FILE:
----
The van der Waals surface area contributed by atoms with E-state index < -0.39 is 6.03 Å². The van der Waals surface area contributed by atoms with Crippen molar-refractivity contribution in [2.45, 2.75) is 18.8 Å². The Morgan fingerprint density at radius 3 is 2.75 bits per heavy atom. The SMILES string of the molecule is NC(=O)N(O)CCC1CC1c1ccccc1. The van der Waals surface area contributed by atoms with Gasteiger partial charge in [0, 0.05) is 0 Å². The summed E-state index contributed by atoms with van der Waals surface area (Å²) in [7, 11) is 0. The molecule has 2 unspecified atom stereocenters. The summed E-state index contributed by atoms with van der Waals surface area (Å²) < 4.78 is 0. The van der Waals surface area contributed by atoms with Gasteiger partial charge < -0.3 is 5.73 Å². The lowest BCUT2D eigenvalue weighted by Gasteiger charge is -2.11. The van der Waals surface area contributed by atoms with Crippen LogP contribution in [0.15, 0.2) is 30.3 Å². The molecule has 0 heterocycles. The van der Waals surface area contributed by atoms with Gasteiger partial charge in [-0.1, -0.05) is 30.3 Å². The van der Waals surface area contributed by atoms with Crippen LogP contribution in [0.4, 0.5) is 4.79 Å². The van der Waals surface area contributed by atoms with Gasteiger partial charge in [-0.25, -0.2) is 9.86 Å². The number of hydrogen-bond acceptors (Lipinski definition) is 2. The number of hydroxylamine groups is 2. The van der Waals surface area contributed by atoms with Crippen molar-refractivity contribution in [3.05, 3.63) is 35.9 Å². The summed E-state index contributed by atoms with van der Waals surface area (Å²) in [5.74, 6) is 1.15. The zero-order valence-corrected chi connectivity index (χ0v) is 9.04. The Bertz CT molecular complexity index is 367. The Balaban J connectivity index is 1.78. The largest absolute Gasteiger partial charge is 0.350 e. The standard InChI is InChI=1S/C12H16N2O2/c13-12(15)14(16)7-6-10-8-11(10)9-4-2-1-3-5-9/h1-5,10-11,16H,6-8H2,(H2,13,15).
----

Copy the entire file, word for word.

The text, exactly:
The van der Waals surface area contributed by atoms with E-state index < -0.39 is 6.03 Å². The van der Waals surface area contributed by atoms with Crippen molar-refractivity contribution in [2.45, 2.75) is 18.8 Å². The Morgan fingerprint density at radius 3 is 2.75 bits per heavy atom. The SMILES string of the molecule is NC(=O)N(O)CCC1CC1c1ccccc1. The van der Waals surface area contributed by atoms with Gasteiger partial charge in [0, 0.05) is 0 Å². The summed E-state index contributed by atoms with van der Waals surface area (Å²) in [7, 11) is 0. The molecule has 2 unspecified atom stereocenters. The summed E-state index contributed by atoms with van der Waals surface area (Å²) < 4.78 is 0. The van der Waals surface area contributed by atoms with Gasteiger partial charge < -0.3 is 5.73 Å². The lowest BCUT2D eigenvalue weighted by Gasteiger charge is -2.11. The van der Waals surface area contributed by atoms with Crippen LogP contribution in [0.15, 0.2) is 30.3 Å². The molecule has 0 heterocycles. The van der Waals surface area contributed by atoms with Gasteiger partial charge in [-0.1, -0.05) is 30.3 Å². The van der Waals surface area contributed by atoms with Crippen LogP contribution in [0.4, 0.5) is 4.79 Å². The van der Waals surface area contributed by atoms with Gasteiger partial charge in [-0.25, -0.2) is 9.86 Å². The number of hydrogen-bond acceptors (Lipinski definition) is 2. The number of hydroxylamine groups is 2. The van der Waals surface area contributed by atoms with Crippen molar-refractivity contribution in [3.05, 3.63) is 35.9 Å². The summed E-state index contributed by atoms with van der Waals surface area (Å²) in [5.74, 6) is 1.15. The zero-order valence-corrected chi connectivity index (χ0v) is 9.04. The Bertz CT molecular complexity index is 367. The Balaban J connectivity index is 1.78. The largest absolute Gasteiger partial charge is 0.350 e. The standard InChI is InChI=1S/C12H16N2O2/c13-12(15)14(16)7-6-10-8-11(10)9-4-2-1-3-5-9/h1-5,10-11,16H,6-8H2,(H2,13,15).